A part of the national highway network, the Delhi-Gurgaon Expressway boasts of one of the smoothest driving surfaces in the country. When not congested — though it is a rarity — a drive on the main carriageway could be a global experience. But even on an otherwise-perfect day, there still is one
daunting deterrent: Stray animals.
The expressway is surrounded by villages, with the residential parts on one side of the highway and the grazing fields and farms on the other. There is no other route except the highway for the cattle to move to the fields and some of them tend to stray from their course while crossing it.
“Once a big bull and a cow came running suddenly on the road and I applied the brakes instantly. It was just a fraction of second which saved me from a major accident. Since then there is always a hidden fear working while driving on the highway,” said Shashi Kadam, an accountant who is a resident of Mayfield Gardens.
There are many others like Kadam who have to put up with such problems every morning. “Traffic jams happen because of the failure of the Municipal Corporation of Gurgaon in removing these animals from the roads. But apart from that, it is also important to keep a check on the villagers who let their animals roam freely on the roads, adding to the woes of commuters,” said Rajiv Puri, a daily commuter.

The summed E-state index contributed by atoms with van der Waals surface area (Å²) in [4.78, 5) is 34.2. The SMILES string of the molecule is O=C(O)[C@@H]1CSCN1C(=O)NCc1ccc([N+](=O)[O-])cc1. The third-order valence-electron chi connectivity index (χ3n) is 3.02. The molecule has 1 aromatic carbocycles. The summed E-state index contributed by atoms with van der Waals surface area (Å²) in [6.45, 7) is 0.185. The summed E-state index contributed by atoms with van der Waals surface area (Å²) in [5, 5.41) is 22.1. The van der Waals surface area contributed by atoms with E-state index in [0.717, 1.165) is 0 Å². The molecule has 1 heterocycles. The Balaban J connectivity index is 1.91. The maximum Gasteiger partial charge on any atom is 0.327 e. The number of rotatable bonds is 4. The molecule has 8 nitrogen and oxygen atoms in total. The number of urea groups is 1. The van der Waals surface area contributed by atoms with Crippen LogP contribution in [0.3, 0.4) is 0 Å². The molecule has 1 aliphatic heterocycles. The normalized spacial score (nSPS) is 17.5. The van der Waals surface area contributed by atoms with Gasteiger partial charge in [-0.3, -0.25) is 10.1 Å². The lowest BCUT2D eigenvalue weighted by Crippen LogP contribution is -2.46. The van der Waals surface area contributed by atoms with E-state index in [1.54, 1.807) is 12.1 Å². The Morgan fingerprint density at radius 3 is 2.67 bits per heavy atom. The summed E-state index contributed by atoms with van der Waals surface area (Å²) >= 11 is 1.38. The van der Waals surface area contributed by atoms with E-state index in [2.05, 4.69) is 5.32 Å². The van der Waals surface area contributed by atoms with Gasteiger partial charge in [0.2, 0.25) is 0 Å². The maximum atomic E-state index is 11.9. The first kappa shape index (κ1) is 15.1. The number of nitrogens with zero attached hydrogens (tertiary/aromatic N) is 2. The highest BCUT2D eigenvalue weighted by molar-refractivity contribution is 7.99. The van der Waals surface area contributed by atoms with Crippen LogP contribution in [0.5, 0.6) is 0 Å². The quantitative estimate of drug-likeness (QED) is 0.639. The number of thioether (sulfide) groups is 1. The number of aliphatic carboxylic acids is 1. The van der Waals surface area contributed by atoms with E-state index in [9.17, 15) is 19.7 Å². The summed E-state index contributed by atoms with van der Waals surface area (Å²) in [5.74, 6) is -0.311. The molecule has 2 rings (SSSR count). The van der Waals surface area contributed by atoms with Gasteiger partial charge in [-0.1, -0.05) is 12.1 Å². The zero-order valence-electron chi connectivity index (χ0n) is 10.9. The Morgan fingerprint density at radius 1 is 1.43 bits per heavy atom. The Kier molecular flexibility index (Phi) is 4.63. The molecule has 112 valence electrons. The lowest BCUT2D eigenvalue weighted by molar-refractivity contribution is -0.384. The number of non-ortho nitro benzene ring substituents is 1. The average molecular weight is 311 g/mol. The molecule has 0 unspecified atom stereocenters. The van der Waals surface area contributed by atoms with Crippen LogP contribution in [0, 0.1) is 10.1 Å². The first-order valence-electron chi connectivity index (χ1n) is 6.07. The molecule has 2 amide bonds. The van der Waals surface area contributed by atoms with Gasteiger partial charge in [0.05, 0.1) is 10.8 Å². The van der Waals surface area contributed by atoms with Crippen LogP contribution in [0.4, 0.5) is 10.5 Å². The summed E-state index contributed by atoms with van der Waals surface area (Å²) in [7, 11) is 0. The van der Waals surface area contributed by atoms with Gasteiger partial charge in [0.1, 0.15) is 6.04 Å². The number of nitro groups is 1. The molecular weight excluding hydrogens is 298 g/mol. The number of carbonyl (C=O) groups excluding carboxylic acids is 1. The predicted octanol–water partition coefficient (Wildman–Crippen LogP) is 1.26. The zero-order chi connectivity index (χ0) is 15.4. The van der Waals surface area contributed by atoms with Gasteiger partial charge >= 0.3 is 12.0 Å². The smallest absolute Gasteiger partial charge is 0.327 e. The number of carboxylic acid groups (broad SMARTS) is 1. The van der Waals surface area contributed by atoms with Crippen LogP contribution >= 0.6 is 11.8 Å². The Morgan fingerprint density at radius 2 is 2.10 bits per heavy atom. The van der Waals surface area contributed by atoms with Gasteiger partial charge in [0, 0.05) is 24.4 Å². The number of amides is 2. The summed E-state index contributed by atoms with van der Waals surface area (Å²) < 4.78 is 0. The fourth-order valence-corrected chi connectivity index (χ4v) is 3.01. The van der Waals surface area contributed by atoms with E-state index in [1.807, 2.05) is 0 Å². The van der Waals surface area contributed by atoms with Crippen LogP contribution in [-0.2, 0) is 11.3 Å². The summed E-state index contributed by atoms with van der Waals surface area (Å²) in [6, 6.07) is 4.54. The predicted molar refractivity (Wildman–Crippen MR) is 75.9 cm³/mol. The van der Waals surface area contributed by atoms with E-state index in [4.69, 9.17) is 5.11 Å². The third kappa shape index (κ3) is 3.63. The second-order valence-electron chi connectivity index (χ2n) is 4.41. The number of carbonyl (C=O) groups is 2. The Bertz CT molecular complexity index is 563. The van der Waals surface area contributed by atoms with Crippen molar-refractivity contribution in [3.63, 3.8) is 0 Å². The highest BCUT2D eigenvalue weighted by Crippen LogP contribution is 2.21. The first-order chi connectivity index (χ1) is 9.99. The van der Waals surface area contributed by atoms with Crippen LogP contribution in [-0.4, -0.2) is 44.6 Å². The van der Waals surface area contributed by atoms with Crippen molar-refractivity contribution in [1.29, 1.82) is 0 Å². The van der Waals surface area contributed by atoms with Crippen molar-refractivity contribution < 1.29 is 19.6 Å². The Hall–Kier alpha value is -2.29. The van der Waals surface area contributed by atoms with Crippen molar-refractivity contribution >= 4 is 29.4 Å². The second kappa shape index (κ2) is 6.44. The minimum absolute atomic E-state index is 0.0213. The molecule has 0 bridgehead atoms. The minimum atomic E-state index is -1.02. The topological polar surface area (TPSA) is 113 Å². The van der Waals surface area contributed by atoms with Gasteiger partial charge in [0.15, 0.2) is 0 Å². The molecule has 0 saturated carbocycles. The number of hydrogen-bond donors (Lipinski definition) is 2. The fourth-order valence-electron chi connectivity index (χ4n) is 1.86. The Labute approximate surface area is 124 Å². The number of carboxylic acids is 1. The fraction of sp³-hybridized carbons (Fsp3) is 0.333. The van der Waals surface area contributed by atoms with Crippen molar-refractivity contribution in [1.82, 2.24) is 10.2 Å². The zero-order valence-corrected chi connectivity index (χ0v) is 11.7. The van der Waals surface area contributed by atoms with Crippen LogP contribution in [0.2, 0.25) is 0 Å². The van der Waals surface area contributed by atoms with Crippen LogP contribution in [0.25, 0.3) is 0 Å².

Another fellow sufferer said, “A group of cows were sitting in the middle of the road and blocking it totally; I was running late for my office that day. Worse, nobody had the energy to get down from their vehicles and move the animals from the road.”
Bharti Arora, joint commissioner of police (traffic), said, “Although we try to keep cattle away from the highway, this is a regular problem as Gurgaon is surrounded by villages. Many people fall victims to accidents caused by animals which come right in the middle of the road.” The villagers, however, have their own version of this typical story. They say the crossing is also a big risk for them as speeding vehicles sometime hit many of the animals.
Interestingly, the migrant problem which apparently plagues the National Capital Region leaves its mark here as well. The nomadic communities from Rajasthan, who trek to Haryana and other neighboring states during the summer, begin their journey back to their native land with the onset of the monsoon. These nomadic people generally own 200 to 300 cows, oxen, calves and donkeys. With so many animals moving along the highway, the traffic gets stalled for more than an hour at times.
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